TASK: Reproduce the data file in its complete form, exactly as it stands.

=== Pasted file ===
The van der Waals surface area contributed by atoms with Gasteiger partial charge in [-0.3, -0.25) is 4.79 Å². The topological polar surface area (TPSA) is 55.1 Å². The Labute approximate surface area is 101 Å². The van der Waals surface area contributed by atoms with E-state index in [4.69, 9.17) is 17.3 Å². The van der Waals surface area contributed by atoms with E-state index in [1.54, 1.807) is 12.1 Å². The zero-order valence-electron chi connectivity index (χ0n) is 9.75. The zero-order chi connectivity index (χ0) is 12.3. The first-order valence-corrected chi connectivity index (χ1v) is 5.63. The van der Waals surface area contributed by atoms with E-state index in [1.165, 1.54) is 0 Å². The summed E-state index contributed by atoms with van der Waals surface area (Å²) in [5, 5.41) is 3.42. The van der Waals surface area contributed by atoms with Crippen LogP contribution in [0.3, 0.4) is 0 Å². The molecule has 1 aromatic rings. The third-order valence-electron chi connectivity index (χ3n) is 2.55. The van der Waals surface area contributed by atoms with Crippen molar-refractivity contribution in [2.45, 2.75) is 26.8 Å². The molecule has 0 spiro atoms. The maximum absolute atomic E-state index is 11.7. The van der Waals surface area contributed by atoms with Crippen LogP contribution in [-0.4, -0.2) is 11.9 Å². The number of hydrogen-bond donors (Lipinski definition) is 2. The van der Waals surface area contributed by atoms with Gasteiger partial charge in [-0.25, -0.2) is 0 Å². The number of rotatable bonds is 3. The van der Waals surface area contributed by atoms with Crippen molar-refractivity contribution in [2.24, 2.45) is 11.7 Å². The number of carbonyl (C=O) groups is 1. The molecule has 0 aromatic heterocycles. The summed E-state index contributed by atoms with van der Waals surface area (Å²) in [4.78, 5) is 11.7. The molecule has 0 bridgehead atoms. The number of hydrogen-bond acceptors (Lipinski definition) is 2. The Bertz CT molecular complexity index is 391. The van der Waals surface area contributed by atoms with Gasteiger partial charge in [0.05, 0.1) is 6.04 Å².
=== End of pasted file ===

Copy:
The van der Waals surface area contributed by atoms with Gasteiger partial charge in [-0.3, -0.25) is 4.79 Å². The topological polar surface area (TPSA) is 55.1 Å². The Labute approximate surface area is 101 Å². The van der Waals surface area contributed by atoms with E-state index in [4.69, 9.17) is 17.3 Å². The van der Waals surface area contributed by atoms with E-state index in [1.54, 1.807) is 12.1 Å². The zero-order valence-electron chi connectivity index (χ0n) is 9.75. The zero-order chi connectivity index (χ0) is 12.3. The first-order valence-corrected chi connectivity index (χ1v) is 5.63. The van der Waals surface area contributed by atoms with E-state index in [1.165, 1.54) is 0 Å². The summed E-state index contributed by atoms with van der Waals surface area (Å²) in [5, 5.41) is 3.42. The van der Waals surface area contributed by atoms with Crippen LogP contribution in [0.3, 0.4) is 0 Å². The molecule has 1 aromatic rings. The third-order valence-electron chi connectivity index (χ3n) is 2.55. The van der Waals surface area contributed by atoms with Crippen molar-refractivity contribution in [2.45, 2.75) is 26.8 Å². The molecule has 0 spiro atoms. The maximum absolute atomic E-state index is 11.7. The van der Waals surface area contributed by atoms with Crippen LogP contribution in [-0.4, -0.2) is 11.9 Å². The number of hydrogen-bond donors (Lipinski definition) is 2. The van der Waals surface area contributed by atoms with Gasteiger partial charge in [-0.25, -0.2) is 0 Å². The number of rotatable bonds is 3. The van der Waals surface area contributed by atoms with Crippen molar-refractivity contribution in [2.24, 2.45) is 11.7 Å². The number of carbonyl (C=O) groups is 1. The molecule has 0 aromatic heterocycles. The summed E-state index contributed by atoms with van der Waals surface area (Å²) in [4.78, 5) is 11.7. The molecule has 0 bridgehead atoms. The number of hydrogen-bond acceptors (Lipinski definition) is 2. The Bertz CT molecular complexity index is 391. The van der Waals surface area contributed by atoms with Gasteiger partial charge in [0.05, 0.1) is 6.04 Å².